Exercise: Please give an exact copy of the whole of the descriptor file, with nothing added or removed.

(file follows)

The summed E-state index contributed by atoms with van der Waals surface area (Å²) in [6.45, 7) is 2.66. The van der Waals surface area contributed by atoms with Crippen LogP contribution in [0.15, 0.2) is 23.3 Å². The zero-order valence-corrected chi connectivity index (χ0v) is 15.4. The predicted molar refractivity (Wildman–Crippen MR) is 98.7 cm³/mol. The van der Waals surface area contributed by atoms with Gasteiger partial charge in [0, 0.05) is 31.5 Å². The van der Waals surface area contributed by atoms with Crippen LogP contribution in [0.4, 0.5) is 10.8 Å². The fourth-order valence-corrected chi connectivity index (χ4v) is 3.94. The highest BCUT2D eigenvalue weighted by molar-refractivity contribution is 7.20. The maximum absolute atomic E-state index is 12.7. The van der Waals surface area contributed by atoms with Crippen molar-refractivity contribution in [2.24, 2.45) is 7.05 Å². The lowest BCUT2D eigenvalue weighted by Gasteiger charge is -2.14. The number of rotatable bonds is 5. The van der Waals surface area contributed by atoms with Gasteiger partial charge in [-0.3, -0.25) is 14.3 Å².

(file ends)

The summed E-state index contributed by atoms with van der Waals surface area (Å²) in [6.45, 7) is 2.66. The van der Waals surface area contributed by atoms with Crippen LogP contribution in [0.15, 0.2) is 23.3 Å². The zero-order valence-corrected chi connectivity index (χ0v) is 15.4. The predicted molar refractivity (Wildman–Crippen MR) is 98.7 cm³/mol. The van der Waals surface area contributed by atoms with Gasteiger partial charge in [0, 0.05) is 31.5 Å². The van der Waals surface area contributed by atoms with Crippen LogP contribution in [0.4, 0.5) is 10.8 Å². The fourth-order valence-corrected chi connectivity index (χ4v) is 3.94. The highest BCUT2D eigenvalue weighted by molar-refractivity contribution is 7.20. The maximum absolute atomic E-state index is 12.7. The van der Waals surface area contributed by atoms with Crippen molar-refractivity contribution in [2.24, 2.45) is 7.05 Å². The lowest BCUT2D eigenvalue weighted by Gasteiger charge is -2.14. The number of rotatable bonds is 5. The van der Waals surface area contributed by atoms with Gasteiger partial charge in [-0.3, -0.25) is 14.3 Å².